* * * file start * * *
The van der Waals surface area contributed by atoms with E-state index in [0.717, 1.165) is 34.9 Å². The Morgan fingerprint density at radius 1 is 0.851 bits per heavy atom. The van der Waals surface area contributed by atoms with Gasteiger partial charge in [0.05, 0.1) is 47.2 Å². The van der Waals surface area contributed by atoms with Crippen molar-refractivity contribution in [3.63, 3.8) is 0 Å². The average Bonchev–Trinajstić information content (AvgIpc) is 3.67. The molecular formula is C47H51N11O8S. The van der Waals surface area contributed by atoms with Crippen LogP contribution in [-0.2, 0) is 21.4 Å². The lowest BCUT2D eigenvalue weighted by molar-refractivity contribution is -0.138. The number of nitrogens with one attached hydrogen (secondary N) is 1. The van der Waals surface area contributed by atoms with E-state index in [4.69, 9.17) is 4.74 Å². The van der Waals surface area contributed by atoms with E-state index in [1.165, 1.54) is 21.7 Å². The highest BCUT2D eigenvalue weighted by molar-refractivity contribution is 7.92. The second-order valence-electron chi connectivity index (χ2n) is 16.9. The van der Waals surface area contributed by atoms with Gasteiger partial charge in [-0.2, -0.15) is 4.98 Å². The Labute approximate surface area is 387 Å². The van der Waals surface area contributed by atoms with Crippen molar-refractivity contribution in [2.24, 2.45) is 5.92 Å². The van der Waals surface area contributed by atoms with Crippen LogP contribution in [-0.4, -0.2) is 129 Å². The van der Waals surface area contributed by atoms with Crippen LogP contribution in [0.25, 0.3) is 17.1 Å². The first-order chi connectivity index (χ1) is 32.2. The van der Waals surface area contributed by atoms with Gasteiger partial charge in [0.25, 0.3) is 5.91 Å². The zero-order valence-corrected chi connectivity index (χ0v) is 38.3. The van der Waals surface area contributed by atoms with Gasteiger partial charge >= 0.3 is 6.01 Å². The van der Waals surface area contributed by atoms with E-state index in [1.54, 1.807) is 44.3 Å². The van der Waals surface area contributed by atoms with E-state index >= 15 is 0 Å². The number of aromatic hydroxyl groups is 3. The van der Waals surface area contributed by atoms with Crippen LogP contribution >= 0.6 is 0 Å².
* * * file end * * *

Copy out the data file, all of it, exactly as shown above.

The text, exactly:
The van der Waals surface area contributed by atoms with E-state index in [0.717, 1.165) is 34.9 Å². The Morgan fingerprint density at radius 1 is 0.851 bits per heavy atom. The van der Waals surface area contributed by atoms with Gasteiger partial charge in [0.05, 0.1) is 47.2 Å². The van der Waals surface area contributed by atoms with Crippen molar-refractivity contribution in [3.63, 3.8) is 0 Å². The average Bonchev–Trinajstić information content (AvgIpc) is 3.67. The molecular formula is C47H51N11O8S. The van der Waals surface area contributed by atoms with Crippen LogP contribution in [-0.2, 0) is 21.4 Å². The lowest BCUT2D eigenvalue weighted by molar-refractivity contribution is -0.138. The number of nitrogens with one attached hydrogen (secondary N) is 1. The van der Waals surface area contributed by atoms with E-state index in [4.69, 9.17) is 4.74 Å². The van der Waals surface area contributed by atoms with E-state index in [1.165, 1.54) is 21.7 Å². The highest BCUT2D eigenvalue weighted by molar-refractivity contribution is 7.92. The second-order valence-electron chi connectivity index (χ2n) is 16.9. The van der Waals surface area contributed by atoms with Gasteiger partial charge in [-0.2, -0.15) is 4.98 Å². The Labute approximate surface area is 387 Å². The van der Waals surface area contributed by atoms with Crippen molar-refractivity contribution in [2.24, 2.45) is 5.92 Å². The van der Waals surface area contributed by atoms with Crippen LogP contribution in [-0.4, -0.2) is 129 Å². The van der Waals surface area contributed by atoms with Crippen LogP contribution in [0.25, 0.3) is 17.1 Å². The first-order chi connectivity index (χ1) is 32.2. The van der Waals surface area contributed by atoms with Gasteiger partial charge in [0.25, 0.3) is 5.91 Å². The zero-order valence-corrected chi connectivity index (χ0v) is 38.3. The van der Waals surface area contributed by atoms with Gasteiger partial charge >= 0.3 is 6.01 Å². The van der Waals surface area contributed by atoms with E-state index in [1.54, 1.807) is 44.3 Å². The van der Waals surface area contributed by atoms with E-state index >= 15 is 0 Å². The number of aromatic hydroxyl groups is 3. The van der Waals surface area contributed by atoms with Crippen LogP contribution >= 0.6 is 0 Å².